Mountain mints are native to the Eastern US and grow in all areas of North Carolina. In their naturally occurring habitats, you’ll often find them growing in moist open fields, at the edges of forests, and in lower elevations despite the alpine-sounding name. Both culinary mints we know and mountain mints are in the same scientific family (Lamiaceae), but they are different genera —Mentha and Pycnanthemum, respectively. However, both share a minty or thyme-like fragrance when crushed. Aside from smelling great, these plants have a lot going for them. Mountain mints are known for their rabbit and deer-resistant properties. Mountain mints are also super pollinator attractors, with their nectar drawing a host of beneficial insects. From June until September, look for scores of native bees, honey bees, wasps, moths, and butterflies buzzing around this plant. In a 2013 Penn State Extension study testing 86 native species and cultivars, clustered mountain mint attracted the most diverse group of pollinators of all the plants tested. (1)
Most mountain mints have bracts much like our beloved North Carolina state flower the Dogwood blossom (Cornus florida), some silver in appearance. The plant’s small flowers range from white to light pink to lavender in the compact center of the plant (called a cyme) and give a subtle ornamental effect. A few as outlined below can offer more showy flowers. These perennial and deciduous plants have a mounding upright habit and generally reach a mature size of 3 feet tall by 3 feet wide. And let me tell you, this plant is versatile. Mountain mint is excellent for naturalizing a larger area, in a cottage garden, for native plant gardens, or even mixed in a perennial border or bed. And while it flowers best in full sun, it can also grow in part sun to part shade. It’s typically not picky about soil either; it only wants good drainage. Its dense growing habit means it can serve as a great weed suppressor. Mountain mints can be grown by either seeds or plant division. While not as invasive as true mints, it can spread out over time at a typical rate of 4-6 inches annually. Keeping it in check is fairly easy, though. If the plant gets too big, dividing or simply severing part of the plant’s rhizome root system with a spade is enough to rein it in each year.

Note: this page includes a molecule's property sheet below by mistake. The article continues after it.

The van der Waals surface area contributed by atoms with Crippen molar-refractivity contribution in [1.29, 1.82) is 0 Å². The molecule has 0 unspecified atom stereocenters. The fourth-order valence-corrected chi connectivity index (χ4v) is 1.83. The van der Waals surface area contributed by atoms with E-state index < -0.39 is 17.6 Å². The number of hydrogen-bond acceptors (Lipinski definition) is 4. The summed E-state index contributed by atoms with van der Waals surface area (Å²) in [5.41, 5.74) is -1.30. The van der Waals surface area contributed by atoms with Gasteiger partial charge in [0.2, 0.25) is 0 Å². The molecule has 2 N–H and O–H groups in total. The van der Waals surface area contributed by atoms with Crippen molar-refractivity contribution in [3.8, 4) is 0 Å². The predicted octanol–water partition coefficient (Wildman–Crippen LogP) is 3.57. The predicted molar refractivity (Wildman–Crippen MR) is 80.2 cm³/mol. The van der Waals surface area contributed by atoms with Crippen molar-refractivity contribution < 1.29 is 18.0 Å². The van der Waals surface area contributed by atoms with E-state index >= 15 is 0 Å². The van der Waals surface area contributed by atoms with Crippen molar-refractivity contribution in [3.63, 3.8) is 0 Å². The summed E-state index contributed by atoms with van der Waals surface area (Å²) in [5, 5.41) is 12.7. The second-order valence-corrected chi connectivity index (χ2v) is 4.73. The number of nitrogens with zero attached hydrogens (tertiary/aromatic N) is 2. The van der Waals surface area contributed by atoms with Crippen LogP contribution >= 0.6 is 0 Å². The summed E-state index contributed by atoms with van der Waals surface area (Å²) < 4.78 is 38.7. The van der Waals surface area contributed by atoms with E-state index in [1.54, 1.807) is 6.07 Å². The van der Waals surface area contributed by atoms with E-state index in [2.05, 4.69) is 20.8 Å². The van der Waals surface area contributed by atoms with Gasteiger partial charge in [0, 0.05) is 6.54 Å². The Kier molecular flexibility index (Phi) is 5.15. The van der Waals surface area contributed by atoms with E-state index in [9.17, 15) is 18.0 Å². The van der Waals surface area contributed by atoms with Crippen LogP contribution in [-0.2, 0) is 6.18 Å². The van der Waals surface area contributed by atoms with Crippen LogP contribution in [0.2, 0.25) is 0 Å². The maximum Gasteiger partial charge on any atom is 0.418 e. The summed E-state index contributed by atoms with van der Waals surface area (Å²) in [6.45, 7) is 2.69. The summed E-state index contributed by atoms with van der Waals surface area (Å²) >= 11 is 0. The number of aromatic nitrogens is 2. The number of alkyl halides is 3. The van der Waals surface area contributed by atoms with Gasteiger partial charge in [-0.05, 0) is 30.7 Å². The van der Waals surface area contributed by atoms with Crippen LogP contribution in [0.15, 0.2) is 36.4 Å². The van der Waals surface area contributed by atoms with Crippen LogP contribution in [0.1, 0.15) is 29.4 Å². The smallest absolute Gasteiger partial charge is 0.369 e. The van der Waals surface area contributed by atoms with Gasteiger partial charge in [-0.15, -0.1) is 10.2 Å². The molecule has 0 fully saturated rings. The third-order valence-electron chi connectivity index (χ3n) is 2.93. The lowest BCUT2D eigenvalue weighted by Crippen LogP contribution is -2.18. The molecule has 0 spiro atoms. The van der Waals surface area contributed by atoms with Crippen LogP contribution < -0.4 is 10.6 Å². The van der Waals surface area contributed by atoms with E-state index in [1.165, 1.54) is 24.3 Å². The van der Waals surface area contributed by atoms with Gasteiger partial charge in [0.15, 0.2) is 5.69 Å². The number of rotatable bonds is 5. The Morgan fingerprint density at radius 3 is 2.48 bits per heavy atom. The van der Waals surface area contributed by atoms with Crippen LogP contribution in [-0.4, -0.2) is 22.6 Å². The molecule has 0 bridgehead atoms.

Detail of silvery bracts surrounding compact clusters known as cymes with delicate lavender flowers. (Image Credit: Cathy Dewitt CC BY 4.0)
While there are over 20 species of Pycnanthemum and many can be found in North Carolina, here are a few examples to whet your appetite for this pollinator-friendly plant. The following mountain mints can often be found for sale these days at local nurseries, especially those that have a focus on native plants.
Narrow-leafed Mountain Mint (P. tenuifolium) and close up of its flowers. The North Carolina Botanical Garden crowned this species its 2019 Wildflower of the Year. The needle-like leaves lend great texture and the clustered white flowers are a stand-out addition to the garden. (Image Credits: (Left) Cyndy Sims Parr CC-BY-SA 2.0; (Right) Dan MullenCC BY-NC-ND 2.0)